The ASU/ VLP Project. Offering insights on local news and misinformation


Good things come from great partnerships, and that certainly was the case when students at the Walter Cronkite School of Journalism and Mass Communication at Arizona State University (ASU), faculty advisers and project managers from Wick Communications — the Arizona-headquartered community news media publisher — came together to take a meaningful look at local news in Arizona.

The year-long Voices Listening Project (VLP) focused on smaller communities with populations and circulations of less than 50,000. The project received funding from the Google New Initiative’s 2021 North American Innovation Challenge program.

The VLP sought to answer three questions:

  • How do people interact with information?
  • How can local journalism combat misinformation in communities?
  • How can journalism engage audiences to increase trust?

The researchers received 1,638 responses to an online survey and conducted more than 218 in-person interviews and 52 via video conference — in English and Spanish. And they made over a dozen outreach trips to three communities, particularly Tucson, Safford and Maryvale. The VLP study concluded in December 2022 and culminated in a white paper, available at

Abhijith Ajith (center), an Arizona State University graduate student studying user experience, spoke with community members at the Graham County Fair in Safford, Arizona, on Oct. 7, 2022. Researchers from the Voices Listening Project attended the event to gather feedback about residents' social media use and online news consumption habits. (Photo by Reilly Kneedler/Voices Listening Project)

“Misinformation and bias — terms respondents often used interchangeably — were persistent concerns, coinciding with a pervasive perception that there is ‘a lot of misinformation’ across all forms of media, including TV, radio, news websites and social media,” the group explained in the executive summary.

Community members shared that there aren’t adequate sources for local news. Spanish-speaking participants reported language barriers to local news access.

Technological barriers are less of a concern, they found.

“More than 85% of respondents said they felt natural or very natural using technology; social media was the most popular way people interacted with others in their community (71.6%). The majority of respondents have used mobile apps, radio or podcasts, websites, video/television and email to access local news,” the VLP reported.

Student researchers, including Daniel Ogas (center left) and Mingson Lau (center right), arrived for the final meeting of the Voices Listening Project at Arizona State University’s Walter Cronkite School of Journalism and Mass Communication in Phoenix on Friday, Dec. 2, 2022. The year-long project focused on news consumption and misinformation research in Arizona. (Photo by Reilly Kneedler/Voices Listening Project)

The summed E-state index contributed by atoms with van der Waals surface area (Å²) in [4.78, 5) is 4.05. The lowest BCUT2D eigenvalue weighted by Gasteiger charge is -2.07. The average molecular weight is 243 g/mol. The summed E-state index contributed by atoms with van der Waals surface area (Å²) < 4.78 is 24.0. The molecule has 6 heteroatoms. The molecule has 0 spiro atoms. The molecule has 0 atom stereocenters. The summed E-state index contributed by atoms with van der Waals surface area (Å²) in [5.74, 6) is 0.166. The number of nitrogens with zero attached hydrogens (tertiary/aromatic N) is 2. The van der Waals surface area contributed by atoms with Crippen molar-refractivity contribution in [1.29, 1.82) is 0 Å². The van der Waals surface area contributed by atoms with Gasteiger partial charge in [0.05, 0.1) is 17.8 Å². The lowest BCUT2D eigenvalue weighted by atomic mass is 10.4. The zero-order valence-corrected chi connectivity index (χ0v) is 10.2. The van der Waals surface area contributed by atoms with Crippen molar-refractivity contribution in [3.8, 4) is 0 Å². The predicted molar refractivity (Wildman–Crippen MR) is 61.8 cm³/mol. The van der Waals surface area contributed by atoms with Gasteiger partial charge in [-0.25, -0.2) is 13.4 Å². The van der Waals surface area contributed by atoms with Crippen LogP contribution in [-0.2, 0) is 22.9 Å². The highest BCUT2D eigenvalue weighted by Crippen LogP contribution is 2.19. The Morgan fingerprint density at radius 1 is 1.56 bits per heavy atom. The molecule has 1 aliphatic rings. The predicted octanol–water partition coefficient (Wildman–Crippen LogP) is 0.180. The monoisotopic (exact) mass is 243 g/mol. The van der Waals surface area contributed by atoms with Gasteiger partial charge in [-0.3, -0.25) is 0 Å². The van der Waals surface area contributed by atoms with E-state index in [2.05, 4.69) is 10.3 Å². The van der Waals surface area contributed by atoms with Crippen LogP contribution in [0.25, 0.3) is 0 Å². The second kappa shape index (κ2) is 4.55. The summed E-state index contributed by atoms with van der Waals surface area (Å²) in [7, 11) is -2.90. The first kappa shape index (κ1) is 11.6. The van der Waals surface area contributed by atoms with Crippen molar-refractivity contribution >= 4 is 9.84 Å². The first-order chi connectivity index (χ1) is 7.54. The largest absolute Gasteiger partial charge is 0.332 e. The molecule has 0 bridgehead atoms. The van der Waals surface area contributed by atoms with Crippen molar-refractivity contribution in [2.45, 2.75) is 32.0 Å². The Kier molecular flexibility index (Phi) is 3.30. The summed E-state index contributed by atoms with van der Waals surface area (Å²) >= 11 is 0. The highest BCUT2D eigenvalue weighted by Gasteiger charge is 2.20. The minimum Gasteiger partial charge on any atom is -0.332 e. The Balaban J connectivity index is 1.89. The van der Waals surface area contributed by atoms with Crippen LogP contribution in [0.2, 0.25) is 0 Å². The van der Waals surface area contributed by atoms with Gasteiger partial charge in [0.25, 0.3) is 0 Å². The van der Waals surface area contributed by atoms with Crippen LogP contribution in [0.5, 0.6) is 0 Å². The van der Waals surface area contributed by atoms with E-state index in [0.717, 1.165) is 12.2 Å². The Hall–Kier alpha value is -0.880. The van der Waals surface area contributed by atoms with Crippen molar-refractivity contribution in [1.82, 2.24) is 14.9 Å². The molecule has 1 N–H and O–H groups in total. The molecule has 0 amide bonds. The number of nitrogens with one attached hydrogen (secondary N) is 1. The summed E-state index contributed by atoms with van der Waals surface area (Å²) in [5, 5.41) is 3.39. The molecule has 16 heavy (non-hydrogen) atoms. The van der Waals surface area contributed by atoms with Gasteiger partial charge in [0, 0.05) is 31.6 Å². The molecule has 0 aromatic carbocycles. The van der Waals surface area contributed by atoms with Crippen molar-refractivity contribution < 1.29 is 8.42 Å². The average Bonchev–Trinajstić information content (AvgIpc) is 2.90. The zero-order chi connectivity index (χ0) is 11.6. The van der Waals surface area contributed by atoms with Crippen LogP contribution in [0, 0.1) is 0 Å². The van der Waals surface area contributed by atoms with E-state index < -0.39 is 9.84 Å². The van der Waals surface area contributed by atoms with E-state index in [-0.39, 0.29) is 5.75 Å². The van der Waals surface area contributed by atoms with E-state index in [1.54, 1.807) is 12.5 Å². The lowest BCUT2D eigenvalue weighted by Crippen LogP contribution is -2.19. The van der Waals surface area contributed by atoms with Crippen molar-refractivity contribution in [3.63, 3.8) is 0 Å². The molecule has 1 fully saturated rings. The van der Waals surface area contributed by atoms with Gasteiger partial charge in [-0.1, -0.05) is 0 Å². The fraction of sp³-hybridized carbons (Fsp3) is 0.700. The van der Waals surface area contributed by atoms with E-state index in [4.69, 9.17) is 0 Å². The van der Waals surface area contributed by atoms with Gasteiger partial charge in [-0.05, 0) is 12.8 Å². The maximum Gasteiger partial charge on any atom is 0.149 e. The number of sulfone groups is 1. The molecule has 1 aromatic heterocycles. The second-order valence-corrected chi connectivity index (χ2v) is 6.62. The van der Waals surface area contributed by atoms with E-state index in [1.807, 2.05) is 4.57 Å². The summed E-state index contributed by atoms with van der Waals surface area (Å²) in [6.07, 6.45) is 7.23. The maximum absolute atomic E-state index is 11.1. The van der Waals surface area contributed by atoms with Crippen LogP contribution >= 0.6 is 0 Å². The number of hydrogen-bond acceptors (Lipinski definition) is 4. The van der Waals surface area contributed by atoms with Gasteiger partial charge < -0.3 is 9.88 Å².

“Relevance, representation and diversity of viewpoints mattered most to respondents when it comes to what could maintain or improve trust in local news,” the group discovered. “Efforts to increase transparency and engagement, including creating more ways to provide feedback and knowing the reporters covering the community, were less popular suggestions. It’s worth noting that 35% of respondents said that not having to pay for the news would help maintain or improve trust, while only 8.2% said that paying for news would help, opinions that underscore the conundrum of sustainable business models for local news.”

The VLP wasn’t merely academic. Wick Communications has already put some of the insight to practical use. They’re developing a next-generation NABUR (Neighborhood Alliance for Better Understanding and Respect) platform that incorporates NewsGuard, an independent, journalist-run rating system that adjudicates the veracity and trustworthiness of information websites.

“We’re also working with our content management system provider, BLOX Digital, to build some of the article-level features that originated in this project,” Wick Communications’ team reported. “First on the list is the ‘Reporting Process’ text block, which offers readers a high-level summary of the steps the author went through to source their article.”

The project also proved practical for the ASU student researchers, who had “the ultimate experiential learning experience,” the group concluded. The white paper’s authors noted, “The project’s strength came from the students’ fresh perspectives, commitment to honoring the communities involved and dedication to tackling the challenges facing the local news environment.”

Gretchen A. Peck is a contributing editor to Editor & Publisher. She’s reported for E&P since 2010 and welcomes comments at


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